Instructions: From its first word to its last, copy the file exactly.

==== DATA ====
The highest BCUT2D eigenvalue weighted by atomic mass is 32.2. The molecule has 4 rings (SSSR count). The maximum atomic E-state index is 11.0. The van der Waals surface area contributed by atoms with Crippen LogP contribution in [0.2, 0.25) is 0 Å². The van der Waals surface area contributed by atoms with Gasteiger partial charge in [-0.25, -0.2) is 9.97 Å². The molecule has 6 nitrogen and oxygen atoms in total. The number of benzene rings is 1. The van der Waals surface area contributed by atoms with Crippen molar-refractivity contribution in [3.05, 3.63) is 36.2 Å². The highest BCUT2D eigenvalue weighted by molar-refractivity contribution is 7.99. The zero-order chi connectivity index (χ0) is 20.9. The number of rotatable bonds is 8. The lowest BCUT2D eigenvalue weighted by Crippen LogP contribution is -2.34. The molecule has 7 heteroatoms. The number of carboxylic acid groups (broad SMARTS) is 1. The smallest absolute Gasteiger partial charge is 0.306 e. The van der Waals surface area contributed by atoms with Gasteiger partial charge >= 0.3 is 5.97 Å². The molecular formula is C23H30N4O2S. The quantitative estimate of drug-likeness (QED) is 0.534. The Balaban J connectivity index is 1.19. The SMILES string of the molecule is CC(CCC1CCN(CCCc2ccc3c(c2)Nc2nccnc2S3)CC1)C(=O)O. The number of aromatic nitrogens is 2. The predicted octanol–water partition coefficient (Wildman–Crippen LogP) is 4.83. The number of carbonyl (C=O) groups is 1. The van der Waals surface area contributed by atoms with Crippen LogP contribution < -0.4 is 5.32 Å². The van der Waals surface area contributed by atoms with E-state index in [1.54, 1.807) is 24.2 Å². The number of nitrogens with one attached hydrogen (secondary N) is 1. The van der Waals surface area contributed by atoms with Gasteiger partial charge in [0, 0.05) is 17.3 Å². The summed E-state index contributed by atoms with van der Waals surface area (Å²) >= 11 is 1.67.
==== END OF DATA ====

The highest BCUT2D eigenvalue weighted by atomic mass is 32.2. The molecule has 4 rings (SSSR count). The maximum atomic E-state index is 11.0. The van der Waals surface area contributed by atoms with Crippen LogP contribution in [0.2, 0.25) is 0 Å². The van der Waals surface area contributed by atoms with Gasteiger partial charge in [-0.25, -0.2) is 9.97 Å². The molecule has 6 nitrogen and oxygen atoms in total. The number of benzene rings is 1. The van der Waals surface area contributed by atoms with Crippen molar-refractivity contribution in [3.05, 3.63) is 36.2 Å². The highest BCUT2D eigenvalue weighted by molar-refractivity contribution is 7.99. The zero-order chi connectivity index (χ0) is 20.9. The number of rotatable bonds is 8. The lowest BCUT2D eigenvalue weighted by Crippen LogP contribution is -2.34. The molecule has 7 heteroatoms. The number of carboxylic acid groups (broad SMARTS) is 1. The smallest absolute Gasteiger partial charge is 0.306 e. The van der Waals surface area contributed by atoms with Gasteiger partial charge >= 0.3 is 5.97 Å². The molecular formula is C23H30N4O2S. The quantitative estimate of drug-likeness (QED) is 0.534. The Balaban J connectivity index is 1.19. The SMILES string of the molecule is CC(CCC1CCN(CCCc2ccc3c(c2)Nc2nccnc2S3)CC1)C(=O)O. The number of aromatic nitrogens is 2. The predicted octanol–water partition coefficient (Wildman–Crippen LogP) is 4.83. The number of carbonyl (C=O) groups is 1. The van der Waals surface area contributed by atoms with Crippen LogP contribution < -0.4 is 5.32 Å². The van der Waals surface area contributed by atoms with E-state index in [1.54, 1.807) is 24.2 Å². The number of nitrogens with one attached hydrogen (secondary N) is 1. The van der Waals surface area contributed by atoms with Gasteiger partial charge in [0, 0.05) is 17.3 Å². The summed E-state index contributed by atoms with van der Waals surface area (Å²) >= 11 is 1.67.